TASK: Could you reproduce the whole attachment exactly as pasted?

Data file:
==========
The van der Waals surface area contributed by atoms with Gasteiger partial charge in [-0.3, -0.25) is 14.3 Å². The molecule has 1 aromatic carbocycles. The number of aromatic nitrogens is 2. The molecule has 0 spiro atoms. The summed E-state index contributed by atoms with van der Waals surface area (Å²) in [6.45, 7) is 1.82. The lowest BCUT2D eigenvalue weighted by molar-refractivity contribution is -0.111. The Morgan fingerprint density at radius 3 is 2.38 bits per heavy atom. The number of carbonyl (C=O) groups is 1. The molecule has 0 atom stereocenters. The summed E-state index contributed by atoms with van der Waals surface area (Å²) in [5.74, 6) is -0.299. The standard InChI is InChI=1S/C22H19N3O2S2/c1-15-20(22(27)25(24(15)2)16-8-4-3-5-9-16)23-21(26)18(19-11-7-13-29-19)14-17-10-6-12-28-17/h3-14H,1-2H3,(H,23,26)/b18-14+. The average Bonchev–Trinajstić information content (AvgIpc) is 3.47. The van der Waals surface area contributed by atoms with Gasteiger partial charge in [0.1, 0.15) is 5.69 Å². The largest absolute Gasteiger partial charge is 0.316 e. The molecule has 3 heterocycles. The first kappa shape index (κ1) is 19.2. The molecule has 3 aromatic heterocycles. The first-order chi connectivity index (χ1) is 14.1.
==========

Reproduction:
The van der Waals surface area contributed by atoms with Gasteiger partial charge in [-0.3, -0.25) is 14.3 Å². The molecule has 1 aromatic carbocycles. The number of aromatic nitrogens is 2. The molecule has 0 spiro atoms. The summed E-state index contributed by atoms with van der Waals surface area (Å²) in [6.45, 7) is 1.82. The lowest BCUT2D eigenvalue weighted by molar-refractivity contribution is -0.111. The Morgan fingerprint density at radius 3 is 2.38 bits per heavy atom. The number of carbonyl (C=O) groups is 1. The molecule has 0 atom stereocenters. The summed E-state index contributed by atoms with van der Waals surface area (Å²) in [5.74, 6) is -0.299. The standard InChI is InChI=1S/C22H19N3O2S2/c1-15-20(22(27)25(24(15)2)16-8-4-3-5-9-16)23-21(26)18(19-11-7-13-29-19)14-17-10-6-12-28-17/h3-14H,1-2H3,(H,23,26)/b18-14+. The average Bonchev–Trinajstić information content (AvgIpc) is 3.47. The van der Waals surface area contributed by atoms with Gasteiger partial charge in [0.1, 0.15) is 5.69 Å². The largest absolute Gasteiger partial charge is 0.316 e. The molecule has 3 heterocycles. The first kappa shape index (κ1) is 19.2. The molecule has 3 aromatic heterocycles. The first-order chi connectivity index (χ1) is 14.1.